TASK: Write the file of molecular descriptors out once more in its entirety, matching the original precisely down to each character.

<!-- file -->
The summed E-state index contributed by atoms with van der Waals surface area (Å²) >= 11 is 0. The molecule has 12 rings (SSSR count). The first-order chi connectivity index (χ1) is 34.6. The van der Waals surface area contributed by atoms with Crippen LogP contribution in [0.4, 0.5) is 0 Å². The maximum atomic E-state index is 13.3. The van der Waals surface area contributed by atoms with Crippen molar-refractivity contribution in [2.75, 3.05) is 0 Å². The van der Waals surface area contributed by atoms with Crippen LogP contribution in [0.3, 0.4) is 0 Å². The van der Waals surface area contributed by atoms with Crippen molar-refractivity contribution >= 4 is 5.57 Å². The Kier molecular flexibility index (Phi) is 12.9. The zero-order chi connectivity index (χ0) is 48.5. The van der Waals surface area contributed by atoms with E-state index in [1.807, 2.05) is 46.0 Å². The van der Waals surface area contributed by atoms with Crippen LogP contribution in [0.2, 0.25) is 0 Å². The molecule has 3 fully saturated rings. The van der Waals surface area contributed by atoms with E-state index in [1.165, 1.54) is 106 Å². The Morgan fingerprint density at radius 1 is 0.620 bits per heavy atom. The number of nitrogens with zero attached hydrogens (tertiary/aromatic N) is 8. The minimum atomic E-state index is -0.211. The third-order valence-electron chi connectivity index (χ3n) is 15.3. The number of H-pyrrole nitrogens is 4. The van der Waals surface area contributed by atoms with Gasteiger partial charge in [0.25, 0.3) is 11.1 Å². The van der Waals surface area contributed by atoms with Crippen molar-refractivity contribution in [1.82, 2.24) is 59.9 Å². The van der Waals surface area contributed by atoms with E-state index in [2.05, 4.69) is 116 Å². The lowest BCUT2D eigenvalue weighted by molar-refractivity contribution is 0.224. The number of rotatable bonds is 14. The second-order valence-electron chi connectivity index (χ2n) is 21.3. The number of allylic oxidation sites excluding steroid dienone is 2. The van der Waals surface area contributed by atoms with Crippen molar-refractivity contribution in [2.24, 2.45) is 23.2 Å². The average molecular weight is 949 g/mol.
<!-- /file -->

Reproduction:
The summed E-state index contributed by atoms with van der Waals surface area (Å²) >= 11 is 0. The molecule has 12 rings (SSSR count). The first-order chi connectivity index (χ1) is 34.6. The van der Waals surface area contributed by atoms with Crippen LogP contribution in [0.4, 0.5) is 0 Å². The maximum atomic E-state index is 13.3. The van der Waals surface area contributed by atoms with Crippen molar-refractivity contribution in [2.75, 3.05) is 0 Å². The van der Waals surface area contributed by atoms with Crippen LogP contribution in [0.3, 0.4) is 0 Å². The van der Waals surface area contributed by atoms with Crippen molar-refractivity contribution >= 4 is 5.57 Å². The Kier molecular flexibility index (Phi) is 12.9. The zero-order chi connectivity index (χ0) is 48.5. The van der Waals surface area contributed by atoms with E-state index in [1.807, 2.05) is 46.0 Å². The van der Waals surface area contributed by atoms with Crippen LogP contribution in [0.2, 0.25) is 0 Å². The molecule has 3 fully saturated rings. The van der Waals surface area contributed by atoms with E-state index in [1.165, 1.54) is 106 Å². The Morgan fingerprint density at radius 1 is 0.620 bits per heavy atom. The number of nitrogens with zero attached hydrogens (tertiary/aromatic N) is 8. The minimum atomic E-state index is -0.211. The third-order valence-electron chi connectivity index (χ3n) is 15.3. The number of H-pyrrole nitrogens is 4. The van der Waals surface area contributed by atoms with Gasteiger partial charge in [0.25, 0.3) is 11.1 Å². The van der Waals surface area contributed by atoms with Crippen molar-refractivity contribution in [1.82, 2.24) is 59.9 Å². The van der Waals surface area contributed by atoms with E-state index in [2.05, 4.69) is 116 Å². The lowest BCUT2D eigenvalue weighted by molar-refractivity contribution is 0.224. The number of rotatable bonds is 14. The second-order valence-electron chi connectivity index (χ2n) is 21.3. The number of allylic oxidation sites excluding steroid dienone is 2. The van der Waals surface area contributed by atoms with Crippen molar-refractivity contribution in [2.24, 2.45) is 23.2 Å². The average molecular weight is 949 g/mol.